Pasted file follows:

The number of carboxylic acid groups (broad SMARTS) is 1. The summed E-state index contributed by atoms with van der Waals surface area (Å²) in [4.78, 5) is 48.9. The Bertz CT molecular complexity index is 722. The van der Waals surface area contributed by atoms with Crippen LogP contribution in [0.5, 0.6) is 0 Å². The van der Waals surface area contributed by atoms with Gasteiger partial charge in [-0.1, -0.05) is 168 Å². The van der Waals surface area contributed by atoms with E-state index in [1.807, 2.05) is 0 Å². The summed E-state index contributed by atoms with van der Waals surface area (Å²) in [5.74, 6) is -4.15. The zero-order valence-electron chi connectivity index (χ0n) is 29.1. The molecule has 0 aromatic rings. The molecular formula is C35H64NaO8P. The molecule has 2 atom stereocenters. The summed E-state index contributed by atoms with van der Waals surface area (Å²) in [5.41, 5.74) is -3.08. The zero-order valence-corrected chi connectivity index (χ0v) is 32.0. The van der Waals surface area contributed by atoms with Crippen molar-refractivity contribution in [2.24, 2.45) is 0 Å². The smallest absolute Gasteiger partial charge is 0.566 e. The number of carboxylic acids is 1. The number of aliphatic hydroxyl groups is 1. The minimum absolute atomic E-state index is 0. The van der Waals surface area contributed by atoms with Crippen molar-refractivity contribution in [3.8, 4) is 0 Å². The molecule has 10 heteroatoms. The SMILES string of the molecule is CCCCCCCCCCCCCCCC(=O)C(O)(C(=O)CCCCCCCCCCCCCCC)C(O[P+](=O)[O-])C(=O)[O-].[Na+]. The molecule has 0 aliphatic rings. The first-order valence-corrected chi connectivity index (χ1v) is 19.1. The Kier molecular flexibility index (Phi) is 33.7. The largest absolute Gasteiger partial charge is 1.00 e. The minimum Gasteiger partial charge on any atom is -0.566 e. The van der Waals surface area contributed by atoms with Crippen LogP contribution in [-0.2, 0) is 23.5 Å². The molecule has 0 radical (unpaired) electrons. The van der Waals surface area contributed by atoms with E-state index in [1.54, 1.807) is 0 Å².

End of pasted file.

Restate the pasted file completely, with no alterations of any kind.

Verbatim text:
The number of carboxylic acid groups (broad SMARTS) is 1. The summed E-state index contributed by atoms with van der Waals surface area (Å²) in [4.78, 5) is 48.9. The Bertz CT molecular complexity index is 722. The van der Waals surface area contributed by atoms with Crippen LogP contribution in [0.5, 0.6) is 0 Å². The van der Waals surface area contributed by atoms with Gasteiger partial charge in [-0.1, -0.05) is 168 Å². The van der Waals surface area contributed by atoms with E-state index in [1.807, 2.05) is 0 Å². The summed E-state index contributed by atoms with van der Waals surface area (Å²) in [5.74, 6) is -4.15. The zero-order valence-electron chi connectivity index (χ0n) is 29.1. The molecule has 0 aromatic rings. The molecular formula is C35H64NaO8P. The molecule has 2 atom stereocenters. The summed E-state index contributed by atoms with van der Waals surface area (Å²) in [5.41, 5.74) is -3.08. The zero-order valence-corrected chi connectivity index (χ0v) is 32.0. The van der Waals surface area contributed by atoms with Crippen molar-refractivity contribution in [2.24, 2.45) is 0 Å². The smallest absolute Gasteiger partial charge is 0.566 e. The number of carboxylic acids is 1. The number of aliphatic hydroxyl groups is 1. The minimum absolute atomic E-state index is 0. The van der Waals surface area contributed by atoms with Crippen molar-refractivity contribution in [3.8, 4) is 0 Å². The molecule has 10 heteroatoms. The SMILES string of the molecule is CCCCCCCCCCCCCCCC(=O)C(O)(C(=O)CCCCCCCCCCCCCCC)C(O[P+](=O)[O-])C(=O)[O-].[Na+]. The molecule has 0 aliphatic rings. The first-order valence-corrected chi connectivity index (χ1v) is 19.1. The Kier molecular flexibility index (Phi) is 33.7. The largest absolute Gasteiger partial charge is 1.00 e. The minimum Gasteiger partial charge on any atom is -0.566 e. The van der Waals surface area contributed by atoms with Crippen LogP contribution in [-0.2, 0) is 23.5 Å². The molecule has 0 radical (unpaired) electrons. The van der Waals surface area contributed by atoms with E-state index in [1.54, 1.807) is 0 Å².